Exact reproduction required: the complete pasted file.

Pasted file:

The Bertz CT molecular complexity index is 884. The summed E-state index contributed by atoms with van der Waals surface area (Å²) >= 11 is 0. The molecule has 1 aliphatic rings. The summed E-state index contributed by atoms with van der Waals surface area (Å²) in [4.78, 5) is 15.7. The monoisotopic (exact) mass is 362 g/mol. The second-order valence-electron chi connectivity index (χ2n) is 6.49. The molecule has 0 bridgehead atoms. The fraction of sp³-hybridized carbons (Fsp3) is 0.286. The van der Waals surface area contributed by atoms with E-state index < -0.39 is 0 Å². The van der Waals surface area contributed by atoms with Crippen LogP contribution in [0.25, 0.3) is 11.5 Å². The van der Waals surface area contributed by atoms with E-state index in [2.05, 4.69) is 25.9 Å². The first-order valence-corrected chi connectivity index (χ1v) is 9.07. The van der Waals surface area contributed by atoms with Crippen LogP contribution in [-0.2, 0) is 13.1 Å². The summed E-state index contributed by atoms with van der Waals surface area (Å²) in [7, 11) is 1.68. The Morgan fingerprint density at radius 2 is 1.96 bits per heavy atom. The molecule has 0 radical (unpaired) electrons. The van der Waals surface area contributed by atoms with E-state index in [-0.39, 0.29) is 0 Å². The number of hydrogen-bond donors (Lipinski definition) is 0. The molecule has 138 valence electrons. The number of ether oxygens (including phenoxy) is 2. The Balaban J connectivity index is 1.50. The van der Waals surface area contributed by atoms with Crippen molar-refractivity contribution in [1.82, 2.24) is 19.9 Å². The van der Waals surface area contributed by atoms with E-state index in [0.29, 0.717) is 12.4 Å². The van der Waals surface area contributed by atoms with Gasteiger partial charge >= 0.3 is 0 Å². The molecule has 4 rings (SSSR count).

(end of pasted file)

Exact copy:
The Bertz CT molecular complexity index is 884. The summed E-state index contributed by atoms with van der Waals surface area (Å²) >= 11 is 0. The molecule has 1 aliphatic rings. The summed E-state index contributed by atoms with van der Waals surface area (Å²) in [4.78, 5) is 15.7. The monoisotopic (exact) mass is 362 g/mol. The second-order valence-electron chi connectivity index (χ2n) is 6.49. The molecule has 0 bridgehead atoms. The fraction of sp³-hybridized carbons (Fsp3) is 0.286. The van der Waals surface area contributed by atoms with E-state index < -0.39 is 0 Å². The van der Waals surface area contributed by atoms with Crippen LogP contribution in [0.25, 0.3) is 11.5 Å². The van der Waals surface area contributed by atoms with E-state index in [2.05, 4.69) is 25.9 Å². The first-order valence-corrected chi connectivity index (χ1v) is 9.07. The van der Waals surface area contributed by atoms with Crippen LogP contribution in [-0.2, 0) is 13.1 Å². The summed E-state index contributed by atoms with van der Waals surface area (Å²) in [7, 11) is 1.68. The Morgan fingerprint density at radius 2 is 1.96 bits per heavy atom. The molecule has 0 radical (unpaired) electrons. The van der Waals surface area contributed by atoms with E-state index in [-0.39, 0.29) is 0 Å². The number of hydrogen-bond donors (Lipinski definition) is 0. The molecule has 138 valence electrons. The number of ether oxygens (including phenoxy) is 2. The Balaban J connectivity index is 1.50. The van der Waals surface area contributed by atoms with Crippen molar-refractivity contribution in [1.82, 2.24) is 19.9 Å². The van der Waals surface area contributed by atoms with E-state index in [0.29, 0.717) is 12.4 Å². The van der Waals surface area contributed by atoms with Gasteiger partial charge >= 0.3 is 0 Å². The molecule has 4 rings (SSSR count).